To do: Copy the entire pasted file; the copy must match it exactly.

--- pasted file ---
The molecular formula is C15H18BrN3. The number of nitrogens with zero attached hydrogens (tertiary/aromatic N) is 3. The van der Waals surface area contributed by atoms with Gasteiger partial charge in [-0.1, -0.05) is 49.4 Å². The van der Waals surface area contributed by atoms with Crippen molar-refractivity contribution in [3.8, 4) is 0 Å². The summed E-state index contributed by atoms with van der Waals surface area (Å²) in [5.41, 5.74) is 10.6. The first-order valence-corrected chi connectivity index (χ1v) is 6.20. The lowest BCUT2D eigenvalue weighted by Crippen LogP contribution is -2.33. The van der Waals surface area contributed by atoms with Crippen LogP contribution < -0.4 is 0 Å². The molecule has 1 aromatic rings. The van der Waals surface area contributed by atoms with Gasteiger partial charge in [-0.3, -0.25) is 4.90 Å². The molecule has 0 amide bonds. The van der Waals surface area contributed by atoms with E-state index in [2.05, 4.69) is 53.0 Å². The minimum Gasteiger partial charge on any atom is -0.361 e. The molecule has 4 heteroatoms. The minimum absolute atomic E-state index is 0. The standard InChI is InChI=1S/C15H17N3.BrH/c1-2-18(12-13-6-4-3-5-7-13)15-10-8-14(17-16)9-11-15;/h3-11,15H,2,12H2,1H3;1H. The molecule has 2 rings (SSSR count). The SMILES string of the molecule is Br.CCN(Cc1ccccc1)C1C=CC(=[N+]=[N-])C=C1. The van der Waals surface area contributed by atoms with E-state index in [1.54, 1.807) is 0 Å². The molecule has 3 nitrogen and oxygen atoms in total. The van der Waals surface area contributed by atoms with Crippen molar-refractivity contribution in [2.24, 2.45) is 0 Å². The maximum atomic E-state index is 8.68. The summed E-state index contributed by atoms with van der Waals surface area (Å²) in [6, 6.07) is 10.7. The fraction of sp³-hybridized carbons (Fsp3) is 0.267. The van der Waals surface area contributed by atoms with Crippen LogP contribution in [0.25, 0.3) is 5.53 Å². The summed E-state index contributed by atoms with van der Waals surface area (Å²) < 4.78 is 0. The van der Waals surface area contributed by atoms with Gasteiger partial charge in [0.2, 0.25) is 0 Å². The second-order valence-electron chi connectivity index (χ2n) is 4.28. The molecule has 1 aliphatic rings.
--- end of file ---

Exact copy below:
The molecular formula is C15H18BrN3. The number of nitrogens with zero attached hydrogens (tertiary/aromatic N) is 3. The van der Waals surface area contributed by atoms with Gasteiger partial charge in [-0.1, -0.05) is 49.4 Å². The van der Waals surface area contributed by atoms with Crippen molar-refractivity contribution in [3.8, 4) is 0 Å². The summed E-state index contributed by atoms with van der Waals surface area (Å²) in [5.41, 5.74) is 10.6. The first-order valence-corrected chi connectivity index (χ1v) is 6.20. The lowest BCUT2D eigenvalue weighted by Crippen LogP contribution is -2.33. The van der Waals surface area contributed by atoms with Crippen LogP contribution < -0.4 is 0 Å². The molecule has 1 aromatic rings. The van der Waals surface area contributed by atoms with Gasteiger partial charge in [-0.3, -0.25) is 4.90 Å². The molecule has 0 amide bonds. The van der Waals surface area contributed by atoms with E-state index in [2.05, 4.69) is 53.0 Å². The minimum Gasteiger partial charge on any atom is -0.361 e. The molecule has 4 heteroatoms. The minimum absolute atomic E-state index is 0. The standard InChI is InChI=1S/C15H17N3.BrH/c1-2-18(12-13-6-4-3-5-7-13)15-10-8-14(17-16)9-11-15;/h3-11,15H,2,12H2,1H3;1H. The molecule has 2 rings (SSSR count). The SMILES string of the molecule is Br.CCN(Cc1ccccc1)C1C=CC(=[N+]=[N-])C=C1. The van der Waals surface area contributed by atoms with E-state index in [1.54, 1.807) is 0 Å². The molecule has 3 nitrogen and oxygen atoms in total. The van der Waals surface area contributed by atoms with Crippen molar-refractivity contribution in [2.24, 2.45) is 0 Å². The maximum atomic E-state index is 8.68. The summed E-state index contributed by atoms with van der Waals surface area (Å²) in [6, 6.07) is 10.7. The fraction of sp³-hybridized carbons (Fsp3) is 0.267. The van der Waals surface area contributed by atoms with Crippen LogP contribution in [0.25, 0.3) is 5.53 Å². The summed E-state index contributed by atoms with van der Waals surface area (Å²) < 4.78 is 0. The van der Waals surface area contributed by atoms with Gasteiger partial charge in [0.2, 0.25) is 0 Å². The second-order valence-electron chi connectivity index (χ2n) is 4.28. The molecule has 1 aliphatic rings.